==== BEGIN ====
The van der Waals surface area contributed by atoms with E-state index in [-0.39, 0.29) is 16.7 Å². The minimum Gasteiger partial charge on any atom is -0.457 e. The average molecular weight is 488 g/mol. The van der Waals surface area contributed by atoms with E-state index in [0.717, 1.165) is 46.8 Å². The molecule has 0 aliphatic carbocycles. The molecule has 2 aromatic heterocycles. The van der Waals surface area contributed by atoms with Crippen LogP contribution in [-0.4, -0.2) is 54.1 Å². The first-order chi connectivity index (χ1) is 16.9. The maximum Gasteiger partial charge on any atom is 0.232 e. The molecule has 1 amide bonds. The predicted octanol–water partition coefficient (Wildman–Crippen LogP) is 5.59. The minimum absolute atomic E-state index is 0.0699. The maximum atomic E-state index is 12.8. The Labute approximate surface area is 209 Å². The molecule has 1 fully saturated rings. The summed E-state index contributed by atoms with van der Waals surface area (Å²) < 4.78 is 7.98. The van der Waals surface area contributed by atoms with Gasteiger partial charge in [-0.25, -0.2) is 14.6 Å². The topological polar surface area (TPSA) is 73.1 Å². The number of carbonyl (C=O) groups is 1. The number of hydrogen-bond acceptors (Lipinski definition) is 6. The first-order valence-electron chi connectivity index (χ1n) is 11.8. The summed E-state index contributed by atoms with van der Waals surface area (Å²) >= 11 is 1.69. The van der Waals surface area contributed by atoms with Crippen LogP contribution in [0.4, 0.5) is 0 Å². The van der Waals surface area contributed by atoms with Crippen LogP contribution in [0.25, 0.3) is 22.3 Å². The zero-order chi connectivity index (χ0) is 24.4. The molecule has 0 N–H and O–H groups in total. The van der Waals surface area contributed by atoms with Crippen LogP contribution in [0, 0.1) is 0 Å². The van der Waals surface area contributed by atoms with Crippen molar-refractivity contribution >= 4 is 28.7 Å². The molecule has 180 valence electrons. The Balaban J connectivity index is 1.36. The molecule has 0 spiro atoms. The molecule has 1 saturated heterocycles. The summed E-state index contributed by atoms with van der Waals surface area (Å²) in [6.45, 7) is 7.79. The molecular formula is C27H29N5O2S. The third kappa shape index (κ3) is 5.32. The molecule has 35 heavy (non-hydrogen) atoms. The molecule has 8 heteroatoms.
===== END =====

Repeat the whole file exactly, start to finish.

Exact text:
The van der Waals surface area contributed by atoms with E-state index in [-0.39, 0.29) is 16.7 Å². The minimum Gasteiger partial charge on any atom is -0.457 e. The average molecular weight is 488 g/mol. The van der Waals surface area contributed by atoms with E-state index in [0.717, 1.165) is 46.8 Å². The molecule has 0 aliphatic carbocycles. The molecule has 2 aromatic heterocycles. The van der Waals surface area contributed by atoms with Crippen LogP contribution in [-0.4, -0.2) is 54.1 Å². The first-order chi connectivity index (χ1) is 16.9. The maximum Gasteiger partial charge on any atom is 0.232 e. The molecule has 1 amide bonds. The predicted octanol–water partition coefficient (Wildman–Crippen LogP) is 5.59. The minimum absolute atomic E-state index is 0.0699. The maximum atomic E-state index is 12.8. The Labute approximate surface area is 209 Å². The molecule has 1 fully saturated rings. The summed E-state index contributed by atoms with van der Waals surface area (Å²) < 4.78 is 7.98. The van der Waals surface area contributed by atoms with Gasteiger partial charge in [-0.25, -0.2) is 14.6 Å². The topological polar surface area (TPSA) is 73.1 Å². The number of carbonyl (C=O) groups is 1. The number of hydrogen-bond acceptors (Lipinski definition) is 6. The first-order valence-electron chi connectivity index (χ1n) is 11.8. The summed E-state index contributed by atoms with van der Waals surface area (Å²) >= 11 is 1.69. The van der Waals surface area contributed by atoms with Crippen LogP contribution in [0.4, 0.5) is 0 Å². The van der Waals surface area contributed by atoms with Crippen LogP contribution in [0.25, 0.3) is 22.3 Å². The zero-order chi connectivity index (χ0) is 24.4. The molecule has 0 N–H and O–H groups in total. The van der Waals surface area contributed by atoms with Crippen LogP contribution in [0, 0.1) is 0 Å². The van der Waals surface area contributed by atoms with Crippen molar-refractivity contribution >= 4 is 28.7 Å². The molecule has 180 valence electrons. The Balaban J connectivity index is 1.36. The molecule has 0 spiro atoms. The molecule has 1 saturated heterocycles. The summed E-state index contributed by atoms with van der Waals surface area (Å²) in [6.45, 7) is 7.79. The molecular formula is C27H29N5O2S. The third kappa shape index (κ3) is 5.32. The molecule has 35 heavy (non-hydrogen) atoms. The molecule has 8 heteroatoms.